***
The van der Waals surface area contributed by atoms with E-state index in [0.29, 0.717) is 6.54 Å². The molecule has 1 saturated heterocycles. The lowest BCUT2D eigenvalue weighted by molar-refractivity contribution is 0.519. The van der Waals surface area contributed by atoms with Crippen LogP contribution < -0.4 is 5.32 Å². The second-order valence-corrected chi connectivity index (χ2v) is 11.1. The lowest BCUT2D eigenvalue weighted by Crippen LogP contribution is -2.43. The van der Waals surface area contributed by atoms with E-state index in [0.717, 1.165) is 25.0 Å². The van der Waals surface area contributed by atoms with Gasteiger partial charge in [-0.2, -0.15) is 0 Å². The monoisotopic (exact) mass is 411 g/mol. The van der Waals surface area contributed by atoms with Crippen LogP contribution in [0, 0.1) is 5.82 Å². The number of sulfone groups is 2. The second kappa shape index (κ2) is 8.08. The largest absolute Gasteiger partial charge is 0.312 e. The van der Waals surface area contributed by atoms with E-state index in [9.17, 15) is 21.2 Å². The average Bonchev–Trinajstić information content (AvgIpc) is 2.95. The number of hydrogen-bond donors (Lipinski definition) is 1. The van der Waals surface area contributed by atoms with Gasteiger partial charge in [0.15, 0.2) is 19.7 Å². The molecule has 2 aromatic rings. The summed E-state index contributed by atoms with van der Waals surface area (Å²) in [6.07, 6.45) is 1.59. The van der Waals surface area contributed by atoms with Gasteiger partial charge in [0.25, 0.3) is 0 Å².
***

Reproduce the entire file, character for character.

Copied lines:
The van der Waals surface area contributed by atoms with E-state index in [0.29, 0.717) is 6.54 Å². The molecule has 1 saturated heterocycles. The lowest BCUT2D eigenvalue weighted by molar-refractivity contribution is 0.519. The van der Waals surface area contributed by atoms with Crippen LogP contribution < -0.4 is 5.32 Å². The second-order valence-corrected chi connectivity index (χ2v) is 11.1. The lowest BCUT2D eigenvalue weighted by Crippen LogP contribution is -2.43. The van der Waals surface area contributed by atoms with E-state index in [0.717, 1.165) is 25.0 Å². The van der Waals surface area contributed by atoms with Gasteiger partial charge in [-0.2, -0.15) is 0 Å². The monoisotopic (exact) mass is 411 g/mol. The van der Waals surface area contributed by atoms with Crippen LogP contribution in [0, 0.1) is 5.82 Å². The number of sulfone groups is 2. The second kappa shape index (κ2) is 8.08. The largest absolute Gasteiger partial charge is 0.312 e. The van der Waals surface area contributed by atoms with E-state index in [9.17, 15) is 21.2 Å². The average Bonchev–Trinajstić information content (AvgIpc) is 2.95. The number of hydrogen-bond donors (Lipinski definition) is 1. The van der Waals surface area contributed by atoms with Gasteiger partial charge in [0.15, 0.2) is 19.7 Å². The molecule has 2 aromatic rings. The summed E-state index contributed by atoms with van der Waals surface area (Å²) in [6.07, 6.45) is 1.59. The van der Waals surface area contributed by atoms with Gasteiger partial charge in [0.25, 0.3) is 0 Å².